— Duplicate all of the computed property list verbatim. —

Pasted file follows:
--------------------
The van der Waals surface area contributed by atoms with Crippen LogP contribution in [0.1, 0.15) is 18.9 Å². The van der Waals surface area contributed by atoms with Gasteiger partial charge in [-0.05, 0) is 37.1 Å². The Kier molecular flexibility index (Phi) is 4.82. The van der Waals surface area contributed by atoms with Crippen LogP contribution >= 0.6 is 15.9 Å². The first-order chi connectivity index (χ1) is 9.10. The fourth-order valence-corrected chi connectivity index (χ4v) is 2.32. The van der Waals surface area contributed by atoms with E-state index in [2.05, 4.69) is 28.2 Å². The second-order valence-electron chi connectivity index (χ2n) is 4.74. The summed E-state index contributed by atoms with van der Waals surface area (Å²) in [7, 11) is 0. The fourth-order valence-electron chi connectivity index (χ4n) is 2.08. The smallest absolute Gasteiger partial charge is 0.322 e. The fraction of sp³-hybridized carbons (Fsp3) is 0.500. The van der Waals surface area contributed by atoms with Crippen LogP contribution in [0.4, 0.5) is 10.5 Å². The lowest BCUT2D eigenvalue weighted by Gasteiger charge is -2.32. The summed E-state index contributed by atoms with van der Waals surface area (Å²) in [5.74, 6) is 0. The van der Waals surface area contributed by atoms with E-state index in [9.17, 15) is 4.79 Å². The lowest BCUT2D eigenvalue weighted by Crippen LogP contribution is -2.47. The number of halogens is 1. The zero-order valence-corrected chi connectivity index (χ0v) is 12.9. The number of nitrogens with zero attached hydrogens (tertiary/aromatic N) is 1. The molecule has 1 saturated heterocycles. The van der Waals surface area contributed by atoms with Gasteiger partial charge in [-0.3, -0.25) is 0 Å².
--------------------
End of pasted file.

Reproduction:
The van der Waals surface area contributed by atoms with Crippen LogP contribution in [0.1, 0.15) is 18.9 Å². The van der Waals surface area contributed by atoms with Gasteiger partial charge in [-0.05, 0) is 37.1 Å². The Kier molecular flexibility index (Phi) is 4.82. The van der Waals surface area contributed by atoms with Crippen LogP contribution >= 0.6 is 15.9 Å². The first-order chi connectivity index (χ1) is 9.10. The fourth-order valence-corrected chi connectivity index (χ4v) is 2.32. The van der Waals surface area contributed by atoms with E-state index in [2.05, 4.69) is 28.2 Å². The second-order valence-electron chi connectivity index (χ2n) is 4.74. The summed E-state index contributed by atoms with van der Waals surface area (Å²) in [7, 11) is 0. The fourth-order valence-electron chi connectivity index (χ4n) is 2.08. The smallest absolute Gasteiger partial charge is 0.322 e. The fraction of sp³-hybridized carbons (Fsp3) is 0.500. The van der Waals surface area contributed by atoms with Crippen LogP contribution in [0.4, 0.5) is 10.5 Å². The lowest BCUT2D eigenvalue weighted by Gasteiger charge is -2.32. The summed E-state index contributed by atoms with van der Waals surface area (Å²) in [5.74, 6) is 0. The van der Waals surface area contributed by atoms with E-state index in [9.17, 15) is 4.79 Å². The lowest BCUT2D eigenvalue weighted by Crippen LogP contribution is -2.47. The number of halogens is 1. The zero-order valence-corrected chi connectivity index (χ0v) is 12.9. The number of nitrogens with zero attached hydrogens (tertiary/aromatic N) is 1. The molecule has 1 saturated heterocycles. The van der Waals surface area contributed by atoms with Gasteiger partial charge in [-0.3, -0.25) is 0 Å².